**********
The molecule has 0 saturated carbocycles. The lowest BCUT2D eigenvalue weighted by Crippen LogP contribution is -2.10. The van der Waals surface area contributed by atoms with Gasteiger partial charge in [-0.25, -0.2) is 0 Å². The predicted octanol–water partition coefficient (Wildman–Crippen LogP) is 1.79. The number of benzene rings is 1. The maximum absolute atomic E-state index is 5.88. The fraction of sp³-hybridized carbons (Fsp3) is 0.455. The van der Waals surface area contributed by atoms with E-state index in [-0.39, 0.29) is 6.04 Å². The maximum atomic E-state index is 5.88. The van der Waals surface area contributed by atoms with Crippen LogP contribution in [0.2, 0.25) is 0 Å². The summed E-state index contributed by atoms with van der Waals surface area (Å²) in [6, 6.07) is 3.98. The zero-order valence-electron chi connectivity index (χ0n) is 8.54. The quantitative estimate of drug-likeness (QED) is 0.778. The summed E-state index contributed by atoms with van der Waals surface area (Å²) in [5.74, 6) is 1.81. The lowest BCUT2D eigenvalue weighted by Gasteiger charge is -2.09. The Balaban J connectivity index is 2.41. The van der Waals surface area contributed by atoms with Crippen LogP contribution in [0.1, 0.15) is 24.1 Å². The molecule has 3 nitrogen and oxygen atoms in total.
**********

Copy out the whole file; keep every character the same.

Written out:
The molecule has 0 saturated carbocycles. The lowest BCUT2D eigenvalue weighted by Crippen LogP contribution is -2.10. The van der Waals surface area contributed by atoms with Gasteiger partial charge in [-0.25, -0.2) is 0 Å². The predicted octanol–water partition coefficient (Wildman–Crippen LogP) is 1.79. The number of benzene rings is 1. The maximum absolute atomic E-state index is 5.88. The fraction of sp³-hybridized carbons (Fsp3) is 0.455. The van der Waals surface area contributed by atoms with E-state index in [-0.39, 0.29) is 6.04 Å². The maximum atomic E-state index is 5.88. The van der Waals surface area contributed by atoms with Crippen LogP contribution in [0.2, 0.25) is 0 Å². The summed E-state index contributed by atoms with van der Waals surface area (Å²) in [6, 6.07) is 3.98. The zero-order valence-electron chi connectivity index (χ0n) is 8.54. The quantitative estimate of drug-likeness (QED) is 0.778. The summed E-state index contributed by atoms with van der Waals surface area (Å²) in [5.74, 6) is 1.81. The lowest BCUT2D eigenvalue weighted by Gasteiger charge is -2.09. The Balaban J connectivity index is 2.41. The van der Waals surface area contributed by atoms with Crippen LogP contribution in [0.1, 0.15) is 24.1 Å². The molecule has 3 nitrogen and oxygen atoms in total.